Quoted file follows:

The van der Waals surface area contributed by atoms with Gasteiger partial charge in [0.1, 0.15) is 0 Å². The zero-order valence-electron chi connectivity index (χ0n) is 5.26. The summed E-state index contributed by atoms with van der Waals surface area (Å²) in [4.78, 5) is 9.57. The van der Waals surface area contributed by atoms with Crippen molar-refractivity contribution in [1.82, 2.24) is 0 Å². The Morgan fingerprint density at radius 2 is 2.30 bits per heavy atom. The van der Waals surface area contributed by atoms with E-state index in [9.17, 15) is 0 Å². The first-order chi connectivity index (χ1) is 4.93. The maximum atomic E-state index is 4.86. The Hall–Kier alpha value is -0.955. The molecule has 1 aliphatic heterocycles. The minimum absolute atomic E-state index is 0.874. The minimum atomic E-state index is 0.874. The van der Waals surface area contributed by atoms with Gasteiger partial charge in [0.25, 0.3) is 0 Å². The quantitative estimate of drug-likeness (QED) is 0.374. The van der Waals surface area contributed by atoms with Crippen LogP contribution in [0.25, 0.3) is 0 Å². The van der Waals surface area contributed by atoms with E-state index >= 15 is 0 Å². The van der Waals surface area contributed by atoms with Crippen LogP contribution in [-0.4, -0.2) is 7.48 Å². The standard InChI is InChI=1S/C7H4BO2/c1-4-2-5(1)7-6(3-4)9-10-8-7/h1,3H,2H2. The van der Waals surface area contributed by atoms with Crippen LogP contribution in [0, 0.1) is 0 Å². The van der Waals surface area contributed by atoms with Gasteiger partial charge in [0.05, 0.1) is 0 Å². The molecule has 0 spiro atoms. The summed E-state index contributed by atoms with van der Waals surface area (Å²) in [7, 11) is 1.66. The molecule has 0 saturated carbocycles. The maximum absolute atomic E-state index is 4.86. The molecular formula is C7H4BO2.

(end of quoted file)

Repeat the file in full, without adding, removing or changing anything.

The van der Waals surface area contributed by atoms with Gasteiger partial charge in [0.1, 0.15) is 0 Å². The zero-order valence-electron chi connectivity index (χ0n) is 5.26. The summed E-state index contributed by atoms with van der Waals surface area (Å²) in [4.78, 5) is 9.57. The van der Waals surface area contributed by atoms with Crippen molar-refractivity contribution in [1.82, 2.24) is 0 Å². The Morgan fingerprint density at radius 2 is 2.30 bits per heavy atom. The van der Waals surface area contributed by atoms with E-state index in [9.17, 15) is 0 Å². The first-order chi connectivity index (χ1) is 4.93. The maximum atomic E-state index is 4.86. The Hall–Kier alpha value is -0.955. The molecule has 1 aliphatic heterocycles. The minimum absolute atomic E-state index is 0.874. The minimum atomic E-state index is 0.874. The van der Waals surface area contributed by atoms with Gasteiger partial charge in [0.25, 0.3) is 0 Å². The quantitative estimate of drug-likeness (QED) is 0.374. The van der Waals surface area contributed by atoms with Crippen LogP contribution in [0.25, 0.3) is 0 Å². The van der Waals surface area contributed by atoms with E-state index >= 15 is 0 Å². The van der Waals surface area contributed by atoms with Crippen LogP contribution in [-0.4, -0.2) is 7.48 Å². The standard InChI is InChI=1S/C7H4BO2/c1-4-2-5(1)7-6(3-4)9-10-8-7/h1,3H,2H2. The van der Waals surface area contributed by atoms with Crippen LogP contribution in [0, 0.1) is 0 Å². The van der Waals surface area contributed by atoms with Gasteiger partial charge in [0.05, 0.1) is 0 Å². The molecule has 0 spiro atoms. The summed E-state index contributed by atoms with van der Waals surface area (Å²) in [7, 11) is 1.66. The molecule has 0 saturated carbocycles. The maximum absolute atomic E-state index is 4.86. The molecular formula is C7H4BO2.